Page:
Oct. 2, 2013 – More than 1.5 billion people worldwide will use a social networking site this year, according to recent estimates. Thus, there’s more than a good chance one of those individuals will post something distasteful, offensive, or incriminating.
These posts may garner attention from employers, educational institutions, or landlords who monitor and screen the social media activity of current and potential employees, students, or tenants. But a pending Wisconsin bill places restrictions on this practice.
The Social Media Protection Act, currently pending in committee, prohibits employers, educational institutions or landlords from requesting that current or prospective employees, students, or tenants give them access to personal Internet accounts. The term "educational institution" is not limited to colleges and universities.
The proposed bill, AB 218, also includes retaliation provisions that bar discharge, discrimination, or discipline if a request is denied. Violators are subject to a $1,000 fine.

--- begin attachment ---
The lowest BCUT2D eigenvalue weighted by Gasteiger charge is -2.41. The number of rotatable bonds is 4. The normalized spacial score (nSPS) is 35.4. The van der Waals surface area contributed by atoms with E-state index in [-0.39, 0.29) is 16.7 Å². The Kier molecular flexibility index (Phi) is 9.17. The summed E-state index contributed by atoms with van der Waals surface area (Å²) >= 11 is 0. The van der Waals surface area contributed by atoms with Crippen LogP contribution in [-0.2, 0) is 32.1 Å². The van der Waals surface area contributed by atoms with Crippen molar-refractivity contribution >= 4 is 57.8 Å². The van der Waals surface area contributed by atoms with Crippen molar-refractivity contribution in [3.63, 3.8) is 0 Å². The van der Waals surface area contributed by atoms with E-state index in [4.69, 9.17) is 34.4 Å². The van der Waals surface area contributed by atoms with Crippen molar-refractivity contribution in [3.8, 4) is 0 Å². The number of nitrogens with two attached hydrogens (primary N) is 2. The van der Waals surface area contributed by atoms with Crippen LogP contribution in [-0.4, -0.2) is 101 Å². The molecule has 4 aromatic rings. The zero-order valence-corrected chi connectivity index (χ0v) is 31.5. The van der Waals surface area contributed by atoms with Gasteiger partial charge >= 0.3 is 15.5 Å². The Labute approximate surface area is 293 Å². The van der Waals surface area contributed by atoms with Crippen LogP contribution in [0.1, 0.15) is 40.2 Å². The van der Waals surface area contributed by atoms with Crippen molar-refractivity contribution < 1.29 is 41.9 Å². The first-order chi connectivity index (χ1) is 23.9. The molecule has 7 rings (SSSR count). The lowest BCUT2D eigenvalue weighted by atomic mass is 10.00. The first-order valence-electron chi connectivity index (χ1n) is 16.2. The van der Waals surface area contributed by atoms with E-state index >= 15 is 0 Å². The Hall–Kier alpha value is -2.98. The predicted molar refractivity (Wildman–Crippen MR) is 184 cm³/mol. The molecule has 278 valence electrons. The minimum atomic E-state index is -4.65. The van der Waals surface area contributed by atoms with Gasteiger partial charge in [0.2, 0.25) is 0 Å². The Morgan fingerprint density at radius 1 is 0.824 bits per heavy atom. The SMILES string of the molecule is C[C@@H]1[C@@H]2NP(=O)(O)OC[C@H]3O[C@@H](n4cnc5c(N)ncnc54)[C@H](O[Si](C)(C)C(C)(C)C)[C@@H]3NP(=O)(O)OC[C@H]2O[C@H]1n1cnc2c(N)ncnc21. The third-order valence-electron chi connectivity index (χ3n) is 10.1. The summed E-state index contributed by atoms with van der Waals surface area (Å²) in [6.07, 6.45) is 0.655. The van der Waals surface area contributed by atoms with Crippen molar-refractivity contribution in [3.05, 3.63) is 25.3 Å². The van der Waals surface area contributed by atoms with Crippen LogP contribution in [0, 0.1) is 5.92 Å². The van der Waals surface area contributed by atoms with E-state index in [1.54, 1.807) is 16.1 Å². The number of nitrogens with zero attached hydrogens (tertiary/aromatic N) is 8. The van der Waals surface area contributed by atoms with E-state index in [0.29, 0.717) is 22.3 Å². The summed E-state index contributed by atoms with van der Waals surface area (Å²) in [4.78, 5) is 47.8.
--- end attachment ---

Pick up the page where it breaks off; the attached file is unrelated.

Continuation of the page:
According to Milwaukee employment lawyer Jesse Dill, most employers don’t ask for passwords or usernames to social media sites such as Facebook, Twitter, or LinkedIn.
“I don’t know of any employer that actually does this in practice,” Dill said. “For those that do, they’ll have to adjust their application and general employment policies.”
More frequently, employers review social media profiles that are publicly available, Dill says, and the proposed bill does not prohibit employers from searching or reviewing public social media information that is not restricted by passwords or usernames.
Monitoring Social Media Activity
Reportedly, employers have used monitoring policies to protect trade secrets or confidential information, or to limit liability for copyright or trademark infringement.
More often, says Dill, employers may want to protect the business’s reputation or ensure employees are not violating workplace policies. For instance, there are reported cases where employers used social media to uncover abuse of FMLA laws.
“The employee could be out on FMLA for a migraine, but he or she is seen on TV singing at the capitol, or posts photos through social media that call into question whether use of FMLA was legitimate,” said Patricia Lauten, deputy city attorney for Madison, in a recent interview.